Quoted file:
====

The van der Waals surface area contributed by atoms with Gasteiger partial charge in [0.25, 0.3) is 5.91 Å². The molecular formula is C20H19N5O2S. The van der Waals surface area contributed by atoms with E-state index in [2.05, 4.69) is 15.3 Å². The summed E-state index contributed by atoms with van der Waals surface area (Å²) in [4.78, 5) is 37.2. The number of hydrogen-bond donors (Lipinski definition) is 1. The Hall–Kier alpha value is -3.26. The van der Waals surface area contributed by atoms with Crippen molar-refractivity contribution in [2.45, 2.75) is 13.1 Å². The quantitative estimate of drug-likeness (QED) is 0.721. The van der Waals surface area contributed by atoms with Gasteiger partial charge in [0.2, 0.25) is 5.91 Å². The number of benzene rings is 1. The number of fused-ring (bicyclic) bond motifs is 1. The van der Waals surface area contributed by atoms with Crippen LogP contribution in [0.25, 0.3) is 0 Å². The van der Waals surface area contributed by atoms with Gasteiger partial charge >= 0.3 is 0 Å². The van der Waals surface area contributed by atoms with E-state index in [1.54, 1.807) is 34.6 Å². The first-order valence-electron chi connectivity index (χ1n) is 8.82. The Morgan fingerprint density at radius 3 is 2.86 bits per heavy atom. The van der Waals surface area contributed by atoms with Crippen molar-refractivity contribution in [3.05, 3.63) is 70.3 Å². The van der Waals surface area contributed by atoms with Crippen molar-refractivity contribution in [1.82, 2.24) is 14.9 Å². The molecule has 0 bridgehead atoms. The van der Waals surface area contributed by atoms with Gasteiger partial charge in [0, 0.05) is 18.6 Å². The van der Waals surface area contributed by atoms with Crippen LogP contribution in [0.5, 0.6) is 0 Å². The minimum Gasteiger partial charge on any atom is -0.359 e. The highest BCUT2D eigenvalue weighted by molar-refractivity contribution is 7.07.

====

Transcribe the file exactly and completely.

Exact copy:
The van der Waals surface area contributed by atoms with Gasteiger partial charge in [0.25, 0.3) is 5.91 Å². The molecular formula is C20H19N5O2S. The van der Waals surface area contributed by atoms with E-state index in [2.05, 4.69) is 15.3 Å². The summed E-state index contributed by atoms with van der Waals surface area (Å²) in [4.78, 5) is 37.2. The number of hydrogen-bond donors (Lipinski definition) is 1. The Hall–Kier alpha value is -3.26. The van der Waals surface area contributed by atoms with Crippen molar-refractivity contribution in [2.45, 2.75) is 13.1 Å². The quantitative estimate of drug-likeness (QED) is 0.721. The van der Waals surface area contributed by atoms with Gasteiger partial charge in [0.2, 0.25) is 5.91 Å². The number of benzene rings is 1. The number of fused-ring (bicyclic) bond motifs is 1. The van der Waals surface area contributed by atoms with Crippen LogP contribution in [0.25, 0.3) is 0 Å². The van der Waals surface area contributed by atoms with Gasteiger partial charge >= 0.3 is 0 Å². The van der Waals surface area contributed by atoms with E-state index in [1.54, 1.807) is 34.6 Å². The first-order valence-electron chi connectivity index (χ1n) is 8.82. The Morgan fingerprint density at radius 3 is 2.86 bits per heavy atom. The van der Waals surface area contributed by atoms with Crippen molar-refractivity contribution in [3.05, 3.63) is 70.3 Å². The van der Waals surface area contributed by atoms with Crippen molar-refractivity contribution in [1.82, 2.24) is 14.9 Å². The molecule has 0 bridgehead atoms. The van der Waals surface area contributed by atoms with Gasteiger partial charge in [0, 0.05) is 18.6 Å². The van der Waals surface area contributed by atoms with Crippen LogP contribution in [0.5, 0.6) is 0 Å². The minimum Gasteiger partial charge on any atom is -0.359 e. The highest BCUT2D eigenvalue weighted by molar-refractivity contribution is 7.07.